Anizio
Elite
Elite
Posts: 398
Joined: 12 Oct 2014, 22:37
Location: Canada

Re: "Bambina" - Is this Lorenza?

Postby Anizio » 09 Mar 2015, 06:50

carubia wrote:A 2-year age discrepancy on a marriage record in the 19th century is not large enough to conclude that they were not the same person (especially since they often rounded off ages, up or down), but it's enough to make you consider alternatives. If the names were the same this age discrepancy wouldn't dissuade me from thinking they were probably the same person, but the name difference coupled with the age difference makes it a little more probable than not that they were not the same person.


I have yet to find a marriage of someone that young be incorrect as to the age. This whole "they rounded off ages" thing is absurd. I have never seen it. The only time ages tend to be off when for older people, 50+ lets say.

Every marriage, and I have read hundreds from Lombardia to Marche to Lazio to Abruzzo and more, has been an exact number of years when it is young people especially since every marriage includes a birth act or baptismal act in the allegati. If it were as common as you claim surely I should have come across it at least once it my search of records from 1750-1930, yet not once unless its the death of an old person.

2 year difference IS conclusive proof that it is not the same person when its supposed to be a 20 year old. The name difference isn't necessary to conclude it, but it helps.

But in the end, this is genealogy. Theories are nice, but meaningless. Every step must have proof, so even if it was a 1 year difference that could easily be accounted for by a birth date early or late in a year, you still need proof via allegati or parish records or its nothing more than an interesting theory and not strong enough to include in a tree.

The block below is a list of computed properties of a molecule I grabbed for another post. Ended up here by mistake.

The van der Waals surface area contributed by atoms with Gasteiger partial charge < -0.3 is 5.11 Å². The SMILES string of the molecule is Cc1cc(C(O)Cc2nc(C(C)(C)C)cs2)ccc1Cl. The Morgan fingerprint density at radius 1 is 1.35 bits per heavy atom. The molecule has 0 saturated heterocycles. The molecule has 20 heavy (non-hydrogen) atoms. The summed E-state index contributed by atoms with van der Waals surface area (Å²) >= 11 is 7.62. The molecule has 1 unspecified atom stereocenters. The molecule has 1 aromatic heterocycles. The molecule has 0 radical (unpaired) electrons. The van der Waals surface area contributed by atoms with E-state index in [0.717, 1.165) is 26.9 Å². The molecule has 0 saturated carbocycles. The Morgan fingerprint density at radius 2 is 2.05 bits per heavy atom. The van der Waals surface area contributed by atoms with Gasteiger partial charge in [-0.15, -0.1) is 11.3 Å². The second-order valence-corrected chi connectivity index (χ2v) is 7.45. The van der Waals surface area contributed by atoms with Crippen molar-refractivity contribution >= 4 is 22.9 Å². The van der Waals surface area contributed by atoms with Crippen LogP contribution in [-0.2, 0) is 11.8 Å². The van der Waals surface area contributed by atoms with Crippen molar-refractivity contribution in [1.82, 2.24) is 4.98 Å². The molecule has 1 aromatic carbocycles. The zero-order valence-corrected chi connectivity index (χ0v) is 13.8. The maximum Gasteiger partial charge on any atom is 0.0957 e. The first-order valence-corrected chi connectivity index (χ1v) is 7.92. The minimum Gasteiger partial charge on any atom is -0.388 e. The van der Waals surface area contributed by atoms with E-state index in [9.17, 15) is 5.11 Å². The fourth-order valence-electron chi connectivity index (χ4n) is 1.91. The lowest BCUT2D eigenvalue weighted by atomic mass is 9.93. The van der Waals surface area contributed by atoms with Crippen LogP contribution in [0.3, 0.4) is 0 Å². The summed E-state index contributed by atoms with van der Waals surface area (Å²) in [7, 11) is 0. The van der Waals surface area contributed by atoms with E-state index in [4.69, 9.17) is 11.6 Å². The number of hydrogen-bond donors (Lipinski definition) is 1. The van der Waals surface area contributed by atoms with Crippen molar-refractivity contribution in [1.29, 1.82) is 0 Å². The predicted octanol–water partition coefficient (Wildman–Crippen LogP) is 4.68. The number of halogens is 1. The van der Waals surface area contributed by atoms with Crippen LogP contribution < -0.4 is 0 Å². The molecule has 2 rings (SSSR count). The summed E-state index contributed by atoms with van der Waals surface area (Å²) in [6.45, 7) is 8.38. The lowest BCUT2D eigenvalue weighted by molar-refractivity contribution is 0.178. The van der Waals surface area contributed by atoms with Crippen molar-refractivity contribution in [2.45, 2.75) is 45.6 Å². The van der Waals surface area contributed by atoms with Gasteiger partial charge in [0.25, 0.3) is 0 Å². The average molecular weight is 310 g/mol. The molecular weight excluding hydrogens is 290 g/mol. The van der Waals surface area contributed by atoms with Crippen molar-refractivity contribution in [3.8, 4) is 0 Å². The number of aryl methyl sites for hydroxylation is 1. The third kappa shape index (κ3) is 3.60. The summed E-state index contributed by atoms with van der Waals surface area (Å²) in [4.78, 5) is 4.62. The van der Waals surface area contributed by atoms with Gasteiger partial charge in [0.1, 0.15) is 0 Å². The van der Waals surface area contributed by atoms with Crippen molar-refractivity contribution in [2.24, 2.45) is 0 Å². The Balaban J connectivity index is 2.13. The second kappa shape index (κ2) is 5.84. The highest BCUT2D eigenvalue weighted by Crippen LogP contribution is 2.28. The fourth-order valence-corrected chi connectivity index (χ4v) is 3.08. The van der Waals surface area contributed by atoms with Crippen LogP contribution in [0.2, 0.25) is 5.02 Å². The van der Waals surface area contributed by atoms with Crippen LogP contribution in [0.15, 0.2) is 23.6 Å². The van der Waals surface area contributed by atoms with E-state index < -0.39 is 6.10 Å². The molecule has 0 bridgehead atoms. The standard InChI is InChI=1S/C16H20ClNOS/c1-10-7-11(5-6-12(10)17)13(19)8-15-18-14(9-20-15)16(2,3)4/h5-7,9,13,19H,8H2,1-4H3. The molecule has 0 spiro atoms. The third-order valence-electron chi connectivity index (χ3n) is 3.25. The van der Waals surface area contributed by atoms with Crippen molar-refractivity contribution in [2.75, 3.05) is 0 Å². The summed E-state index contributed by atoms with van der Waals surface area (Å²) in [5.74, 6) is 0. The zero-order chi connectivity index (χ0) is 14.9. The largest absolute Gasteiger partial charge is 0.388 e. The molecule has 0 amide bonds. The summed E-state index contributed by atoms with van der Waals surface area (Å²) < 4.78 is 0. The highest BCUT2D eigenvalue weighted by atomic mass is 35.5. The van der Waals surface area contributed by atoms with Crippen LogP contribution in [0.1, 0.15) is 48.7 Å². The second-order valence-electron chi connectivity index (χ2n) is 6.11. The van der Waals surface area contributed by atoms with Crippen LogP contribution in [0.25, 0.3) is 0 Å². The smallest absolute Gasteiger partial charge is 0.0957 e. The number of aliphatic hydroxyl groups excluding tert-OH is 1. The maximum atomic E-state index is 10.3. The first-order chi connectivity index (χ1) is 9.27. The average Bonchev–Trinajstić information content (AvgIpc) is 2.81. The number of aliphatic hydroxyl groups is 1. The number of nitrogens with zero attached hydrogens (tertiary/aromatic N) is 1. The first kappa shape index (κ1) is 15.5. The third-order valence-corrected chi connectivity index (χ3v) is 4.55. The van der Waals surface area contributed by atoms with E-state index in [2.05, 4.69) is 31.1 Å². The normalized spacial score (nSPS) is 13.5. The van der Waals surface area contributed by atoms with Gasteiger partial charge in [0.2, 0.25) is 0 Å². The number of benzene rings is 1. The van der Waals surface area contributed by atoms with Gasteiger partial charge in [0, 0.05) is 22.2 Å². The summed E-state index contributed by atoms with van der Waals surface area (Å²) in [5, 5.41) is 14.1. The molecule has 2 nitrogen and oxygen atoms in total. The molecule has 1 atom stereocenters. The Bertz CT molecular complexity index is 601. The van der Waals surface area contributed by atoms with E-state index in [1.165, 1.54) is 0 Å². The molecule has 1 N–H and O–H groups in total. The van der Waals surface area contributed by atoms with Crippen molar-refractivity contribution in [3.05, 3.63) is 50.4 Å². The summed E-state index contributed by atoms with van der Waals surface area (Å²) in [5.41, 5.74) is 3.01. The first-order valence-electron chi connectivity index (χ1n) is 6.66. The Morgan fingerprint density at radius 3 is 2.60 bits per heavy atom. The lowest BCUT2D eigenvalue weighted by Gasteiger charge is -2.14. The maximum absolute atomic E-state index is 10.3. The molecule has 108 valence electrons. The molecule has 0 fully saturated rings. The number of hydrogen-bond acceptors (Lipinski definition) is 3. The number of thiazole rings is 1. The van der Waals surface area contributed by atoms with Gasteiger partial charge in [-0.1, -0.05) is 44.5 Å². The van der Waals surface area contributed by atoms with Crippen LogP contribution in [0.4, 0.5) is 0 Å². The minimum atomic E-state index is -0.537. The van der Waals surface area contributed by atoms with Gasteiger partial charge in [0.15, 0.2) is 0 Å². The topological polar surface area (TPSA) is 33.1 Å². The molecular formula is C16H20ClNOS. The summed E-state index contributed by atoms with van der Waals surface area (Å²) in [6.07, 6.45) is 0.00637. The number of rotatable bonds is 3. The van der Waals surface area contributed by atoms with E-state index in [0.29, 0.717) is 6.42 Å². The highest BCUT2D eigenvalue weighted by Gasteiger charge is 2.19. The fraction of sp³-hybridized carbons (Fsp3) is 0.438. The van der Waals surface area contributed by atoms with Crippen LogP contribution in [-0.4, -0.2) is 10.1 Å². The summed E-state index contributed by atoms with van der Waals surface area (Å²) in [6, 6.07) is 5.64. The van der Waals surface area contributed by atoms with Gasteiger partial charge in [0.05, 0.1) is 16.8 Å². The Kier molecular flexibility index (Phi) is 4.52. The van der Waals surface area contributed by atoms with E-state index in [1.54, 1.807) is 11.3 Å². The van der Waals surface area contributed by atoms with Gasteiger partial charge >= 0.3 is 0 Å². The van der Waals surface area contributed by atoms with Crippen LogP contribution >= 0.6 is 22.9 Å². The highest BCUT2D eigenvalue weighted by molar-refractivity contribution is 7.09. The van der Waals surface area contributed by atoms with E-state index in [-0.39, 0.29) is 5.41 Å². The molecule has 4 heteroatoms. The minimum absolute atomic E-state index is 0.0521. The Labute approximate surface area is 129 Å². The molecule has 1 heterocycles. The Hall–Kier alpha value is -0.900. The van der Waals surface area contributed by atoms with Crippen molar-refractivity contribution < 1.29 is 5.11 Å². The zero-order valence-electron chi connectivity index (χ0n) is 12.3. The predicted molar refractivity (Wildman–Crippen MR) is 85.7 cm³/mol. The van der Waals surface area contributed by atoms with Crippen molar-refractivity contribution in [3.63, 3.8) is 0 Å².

TIP: When asking for records from Italy, do NOT ask for an "estratto." ALWAYS ask for a "copia integrale." A photocopy of the original Act will contain more information

carubia
Master
Master
Posts: 902
Joined: 25 Jan 2011, 12:13
Location: Tokyo, Japan

Re: "Bambina" - Is this Lorenza?

Postby carubia » 09 Mar 2015, 15:45

I see it all the time. I've gone through thousands of marriage records in Sicily. A few minutes before I posted I saw a case in Ribera from 1871 where the man was 28 but it said he was 31. I've also seen a number of cases where someone married more than once and the age in the marriage records differed by 5 years or more. Also ages differing between a marriage bann and the marriage record for the same marriage (and not because a birthday fell in between).

One thing that happens not infrequently is that a woman will marry using her older, deceased sister's birth record from a couple of years earlier, so that she appears a couple of years older in the marriage record. I'm not sure whether this was intentional or accidental.